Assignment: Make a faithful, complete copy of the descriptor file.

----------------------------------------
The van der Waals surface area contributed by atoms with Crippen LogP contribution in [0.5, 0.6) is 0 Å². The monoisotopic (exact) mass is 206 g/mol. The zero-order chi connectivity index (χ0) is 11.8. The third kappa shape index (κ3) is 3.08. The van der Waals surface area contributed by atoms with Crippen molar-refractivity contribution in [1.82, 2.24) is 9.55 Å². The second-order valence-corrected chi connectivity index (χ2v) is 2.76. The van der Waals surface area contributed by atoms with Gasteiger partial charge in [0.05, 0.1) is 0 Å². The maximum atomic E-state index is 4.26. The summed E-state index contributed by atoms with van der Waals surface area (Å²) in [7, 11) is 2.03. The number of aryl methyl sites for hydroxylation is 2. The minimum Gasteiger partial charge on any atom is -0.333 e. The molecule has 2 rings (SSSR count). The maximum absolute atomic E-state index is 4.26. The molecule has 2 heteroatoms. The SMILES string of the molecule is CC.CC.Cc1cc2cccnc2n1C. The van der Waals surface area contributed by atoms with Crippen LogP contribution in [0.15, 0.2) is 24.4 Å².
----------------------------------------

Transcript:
The van der Waals surface area contributed by atoms with Crippen LogP contribution in [0.5, 0.6) is 0 Å². The monoisotopic (exact) mass is 206 g/mol. The zero-order chi connectivity index (χ0) is 11.8. The third kappa shape index (κ3) is 3.08. The van der Waals surface area contributed by atoms with Crippen molar-refractivity contribution in [1.82, 2.24) is 9.55 Å². The second-order valence-corrected chi connectivity index (χ2v) is 2.76. The van der Waals surface area contributed by atoms with Gasteiger partial charge in [0.05, 0.1) is 0 Å². The maximum atomic E-state index is 4.26. The summed E-state index contributed by atoms with van der Waals surface area (Å²) in [7, 11) is 2.03. The number of aryl methyl sites for hydroxylation is 2. The minimum Gasteiger partial charge on any atom is -0.333 e. The molecule has 2 rings (SSSR count). The maximum absolute atomic E-state index is 4.26. The molecule has 2 heteroatoms. The SMILES string of the molecule is CC.CC.Cc1cc2cccnc2n1C. The van der Waals surface area contributed by atoms with Crippen LogP contribution in [0.15, 0.2) is 24.4 Å².